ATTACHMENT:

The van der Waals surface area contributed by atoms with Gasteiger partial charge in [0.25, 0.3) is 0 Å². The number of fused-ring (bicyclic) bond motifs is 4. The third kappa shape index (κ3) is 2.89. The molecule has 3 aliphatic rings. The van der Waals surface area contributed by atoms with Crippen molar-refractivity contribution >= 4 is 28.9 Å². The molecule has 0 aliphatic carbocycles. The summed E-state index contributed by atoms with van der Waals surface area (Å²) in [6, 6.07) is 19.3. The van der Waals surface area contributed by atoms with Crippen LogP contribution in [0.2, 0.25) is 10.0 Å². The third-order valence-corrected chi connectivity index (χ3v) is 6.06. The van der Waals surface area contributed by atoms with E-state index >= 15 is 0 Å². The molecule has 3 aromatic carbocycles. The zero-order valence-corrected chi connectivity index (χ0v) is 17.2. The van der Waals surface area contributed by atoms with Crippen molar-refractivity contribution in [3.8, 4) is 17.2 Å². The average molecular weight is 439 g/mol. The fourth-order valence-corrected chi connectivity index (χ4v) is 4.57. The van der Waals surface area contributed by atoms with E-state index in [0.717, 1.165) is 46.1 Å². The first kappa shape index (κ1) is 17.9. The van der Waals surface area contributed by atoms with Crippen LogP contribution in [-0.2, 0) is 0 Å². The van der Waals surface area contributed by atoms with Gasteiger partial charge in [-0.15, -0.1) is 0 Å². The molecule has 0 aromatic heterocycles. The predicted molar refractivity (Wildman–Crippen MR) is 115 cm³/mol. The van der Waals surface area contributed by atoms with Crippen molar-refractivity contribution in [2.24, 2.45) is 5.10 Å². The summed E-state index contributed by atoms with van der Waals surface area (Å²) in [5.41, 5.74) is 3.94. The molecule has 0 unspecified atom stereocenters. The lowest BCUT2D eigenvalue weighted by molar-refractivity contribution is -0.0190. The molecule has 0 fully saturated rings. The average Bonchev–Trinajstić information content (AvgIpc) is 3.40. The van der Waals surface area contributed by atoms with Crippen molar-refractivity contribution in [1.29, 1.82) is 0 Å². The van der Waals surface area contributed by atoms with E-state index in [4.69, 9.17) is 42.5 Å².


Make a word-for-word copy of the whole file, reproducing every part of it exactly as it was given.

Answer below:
The van der Waals surface area contributed by atoms with Gasteiger partial charge in [0.25, 0.3) is 0 Å². The number of fused-ring (bicyclic) bond motifs is 4. The third kappa shape index (κ3) is 2.89. The molecule has 3 aliphatic rings. The van der Waals surface area contributed by atoms with Crippen molar-refractivity contribution >= 4 is 28.9 Å². The molecule has 0 aliphatic carbocycles. The summed E-state index contributed by atoms with van der Waals surface area (Å²) in [6, 6.07) is 19.3. The van der Waals surface area contributed by atoms with Crippen LogP contribution in [0.2, 0.25) is 10.0 Å². The third-order valence-corrected chi connectivity index (χ3v) is 6.06. The van der Waals surface area contributed by atoms with E-state index >= 15 is 0 Å². The molecule has 3 aromatic carbocycles. The zero-order valence-corrected chi connectivity index (χ0v) is 17.2. The van der Waals surface area contributed by atoms with Crippen molar-refractivity contribution in [3.8, 4) is 17.2 Å². The average molecular weight is 439 g/mol. The fourth-order valence-corrected chi connectivity index (χ4v) is 4.57. The van der Waals surface area contributed by atoms with E-state index in [0.717, 1.165) is 46.1 Å². The first kappa shape index (κ1) is 17.9. The van der Waals surface area contributed by atoms with Crippen LogP contribution in [-0.2, 0) is 0 Å². The van der Waals surface area contributed by atoms with Gasteiger partial charge in [-0.15, -0.1) is 0 Å². The molecule has 0 aromatic heterocycles. The predicted molar refractivity (Wildman–Crippen MR) is 115 cm³/mol. The van der Waals surface area contributed by atoms with Crippen molar-refractivity contribution in [2.24, 2.45) is 5.10 Å². The summed E-state index contributed by atoms with van der Waals surface area (Å²) in [5.41, 5.74) is 3.94. The molecule has 0 unspecified atom stereocenters. The lowest BCUT2D eigenvalue weighted by molar-refractivity contribution is -0.0190. The molecule has 0 fully saturated rings. The average Bonchev–Trinajstić information content (AvgIpc) is 3.40. The van der Waals surface area contributed by atoms with Crippen molar-refractivity contribution in [1.29, 1.82) is 0 Å². The van der Waals surface area contributed by atoms with E-state index in [4.69, 9.17) is 42.5 Å².